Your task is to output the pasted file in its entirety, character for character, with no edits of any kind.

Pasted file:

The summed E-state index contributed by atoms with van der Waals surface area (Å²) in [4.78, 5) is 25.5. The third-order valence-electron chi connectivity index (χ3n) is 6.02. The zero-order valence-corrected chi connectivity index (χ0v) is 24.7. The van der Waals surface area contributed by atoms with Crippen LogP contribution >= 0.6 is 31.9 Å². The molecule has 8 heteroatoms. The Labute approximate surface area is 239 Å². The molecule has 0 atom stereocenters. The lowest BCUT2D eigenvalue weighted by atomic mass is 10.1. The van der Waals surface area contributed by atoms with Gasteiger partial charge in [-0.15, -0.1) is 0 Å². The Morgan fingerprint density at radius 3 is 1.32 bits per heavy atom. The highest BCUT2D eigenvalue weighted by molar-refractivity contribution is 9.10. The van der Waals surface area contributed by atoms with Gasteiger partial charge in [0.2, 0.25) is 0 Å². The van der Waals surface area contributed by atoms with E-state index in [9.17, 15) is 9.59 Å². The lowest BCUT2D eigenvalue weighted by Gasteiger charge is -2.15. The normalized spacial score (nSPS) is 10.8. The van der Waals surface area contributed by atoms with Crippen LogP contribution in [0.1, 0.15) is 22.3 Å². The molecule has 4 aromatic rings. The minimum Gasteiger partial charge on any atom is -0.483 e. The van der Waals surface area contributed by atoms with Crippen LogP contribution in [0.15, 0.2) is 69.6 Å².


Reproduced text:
The summed E-state index contributed by atoms with van der Waals surface area (Å²) in [4.78, 5) is 25.5. The third-order valence-electron chi connectivity index (χ3n) is 6.02. The zero-order valence-corrected chi connectivity index (χ0v) is 24.7. The van der Waals surface area contributed by atoms with Crippen LogP contribution >= 0.6 is 31.9 Å². The molecule has 8 heteroatoms. The Labute approximate surface area is 239 Å². The molecule has 0 atom stereocenters. The lowest BCUT2D eigenvalue weighted by atomic mass is 10.1. The van der Waals surface area contributed by atoms with Gasteiger partial charge in [-0.15, -0.1) is 0 Å². The Morgan fingerprint density at radius 3 is 1.32 bits per heavy atom. The highest BCUT2D eigenvalue weighted by molar-refractivity contribution is 9.10. The van der Waals surface area contributed by atoms with Gasteiger partial charge in [0.2, 0.25) is 0 Å². The van der Waals surface area contributed by atoms with E-state index in [9.17, 15) is 9.59 Å². The lowest BCUT2D eigenvalue weighted by Gasteiger charge is -2.15. The normalized spacial score (nSPS) is 10.8. The van der Waals surface area contributed by atoms with Crippen LogP contribution in [0.1, 0.15) is 22.3 Å². The molecule has 4 aromatic rings. The minimum Gasteiger partial charge on any atom is -0.483 e. The van der Waals surface area contributed by atoms with Crippen LogP contribution in [0.15, 0.2) is 69.6 Å².